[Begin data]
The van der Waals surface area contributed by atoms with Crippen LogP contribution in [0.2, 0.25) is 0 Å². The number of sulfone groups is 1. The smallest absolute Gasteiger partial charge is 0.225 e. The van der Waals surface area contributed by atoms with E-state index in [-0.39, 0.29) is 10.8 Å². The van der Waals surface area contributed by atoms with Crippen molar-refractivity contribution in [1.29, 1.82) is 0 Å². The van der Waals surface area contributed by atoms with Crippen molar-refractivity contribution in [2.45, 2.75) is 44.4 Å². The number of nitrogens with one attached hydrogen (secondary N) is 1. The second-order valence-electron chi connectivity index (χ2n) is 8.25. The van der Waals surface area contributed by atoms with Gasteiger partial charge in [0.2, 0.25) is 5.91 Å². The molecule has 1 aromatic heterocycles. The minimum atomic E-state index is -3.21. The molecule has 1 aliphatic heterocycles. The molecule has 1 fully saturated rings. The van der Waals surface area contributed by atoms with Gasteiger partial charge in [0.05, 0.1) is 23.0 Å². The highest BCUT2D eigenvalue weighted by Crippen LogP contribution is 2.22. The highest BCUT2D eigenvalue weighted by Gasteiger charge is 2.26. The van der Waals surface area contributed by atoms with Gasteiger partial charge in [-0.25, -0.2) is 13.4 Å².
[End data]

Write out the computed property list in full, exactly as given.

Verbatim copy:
The van der Waals surface area contributed by atoms with Crippen LogP contribution in [0.2, 0.25) is 0 Å². The number of sulfone groups is 1. The smallest absolute Gasteiger partial charge is 0.225 e. The van der Waals surface area contributed by atoms with E-state index in [-0.39, 0.29) is 10.8 Å². The van der Waals surface area contributed by atoms with Crippen molar-refractivity contribution in [1.29, 1.82) is 0 Å². The van der Waals surface area contributed by atoms with Crippen molar-refractivity contribution in [2.45, 2.75) is 44.4 Å². The number of nitrogens with one attached hydrogen (secondary N) is 1. The second-order valence-electron chi connectivity index (χ2n) is 8.25. The van der Waals surface area contributed by atoms with Gasteiger partial charge in [0.2, 0.25) is 5.91 Å². The molecule has 1 aromatic heterocycles. The minimum atomic E-state index is -3.21. The molecule has 1 aliphatic heterocycles. The molecule has 1 fully saturated rings. The van der Waals surface area contributed by atoms with Gasteiger partial charge in [0.05, 0.1) is 23.0 Å². The highest BCUT2D eigenvalue weighted by Crippen LogP contribution is 2.22. The highest BCUT2D eigenvalue weighted by Gasteiger charge is 2.26. The van der Waals surface area contributed by atoms with Gasteiger partial charge in [-0.25, -0.2) is 13.4 Å².